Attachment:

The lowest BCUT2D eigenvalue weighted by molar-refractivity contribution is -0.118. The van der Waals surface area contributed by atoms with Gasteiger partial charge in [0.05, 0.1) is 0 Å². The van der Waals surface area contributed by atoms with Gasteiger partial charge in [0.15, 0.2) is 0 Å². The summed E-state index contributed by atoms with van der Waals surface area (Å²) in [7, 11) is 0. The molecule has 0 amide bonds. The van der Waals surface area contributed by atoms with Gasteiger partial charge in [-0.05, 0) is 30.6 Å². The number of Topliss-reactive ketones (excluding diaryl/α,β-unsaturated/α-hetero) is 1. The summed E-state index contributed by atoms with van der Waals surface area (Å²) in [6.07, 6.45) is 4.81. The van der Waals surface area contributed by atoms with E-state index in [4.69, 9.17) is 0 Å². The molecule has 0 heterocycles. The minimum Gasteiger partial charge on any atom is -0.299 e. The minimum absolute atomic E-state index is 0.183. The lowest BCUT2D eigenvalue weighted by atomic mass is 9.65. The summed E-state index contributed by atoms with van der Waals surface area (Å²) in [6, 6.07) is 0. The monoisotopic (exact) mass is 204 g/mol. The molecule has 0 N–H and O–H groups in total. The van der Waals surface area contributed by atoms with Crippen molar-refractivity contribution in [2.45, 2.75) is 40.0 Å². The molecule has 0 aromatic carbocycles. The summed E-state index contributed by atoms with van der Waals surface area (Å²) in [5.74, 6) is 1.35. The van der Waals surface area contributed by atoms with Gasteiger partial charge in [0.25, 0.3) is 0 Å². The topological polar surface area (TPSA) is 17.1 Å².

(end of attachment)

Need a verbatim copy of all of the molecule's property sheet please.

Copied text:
The lowest BCUT2D eigenvalue weighted by molar-refractivity contribution is -0.118. The van der Waals surface area contributed by atoms with Gasteiger partial charge in [0.05, 0.1) is 0 Å². The van der Waals surface area contributed by atoms with Gasteiger partial charge in [0.15, 0.2) is 0 Å². The summed E-state index contributed by atoms with van der Waals surface area (Å²) in [7, 11) is 0. The molecule has 0 amide bonds. The van der Waals surface area contributed by atoms with Gasteiger partial charge in [-0.05, 0) is 30.6 Å². The number of Topliss-reactive ketones (excluding diaryl/α,β-unsaturated/α-hetero) is 1. The summed E-state index contributed by atoms with van der Waals surface area (Å²) in [6.07, 6.45) is 4.81. The van der Waals surface area contributed by atoms with E-state index in [4.69, 9.17) is 0 Å². The molecule has 0 heterocycles. The minimum Gasteiger partial charge on any atom is -0.299 e. The minimum absolute atomic E-state index is 0.183. The lowest BCUT2D eigenvalue weighted by atomic mass is 9.65. The summed E-state index contributed by atoms with van der Waals surface area (Å²) in [6, 6.07) is 0. The monoisotopic (exact) mass is 204 g/mol. The molecule has 0 N–H and O–H groups in total. The van der Waals surface area contributed by atoms with Crippen molar-refractivity contribution in [2.45, 2.75) is 40.0 Å². The molecule has 0 aromatic carbocycles. The summed E-state index contributed by atoms with van der Waals surface area (Å²) in [5.74, 6) is 1.35. The van der Waals surface area contributed by atoms with Gasteiger partial charge in [0.25, 0.3) is 0 Å². The topological polar surface area (TPSA) is 17.1 Å².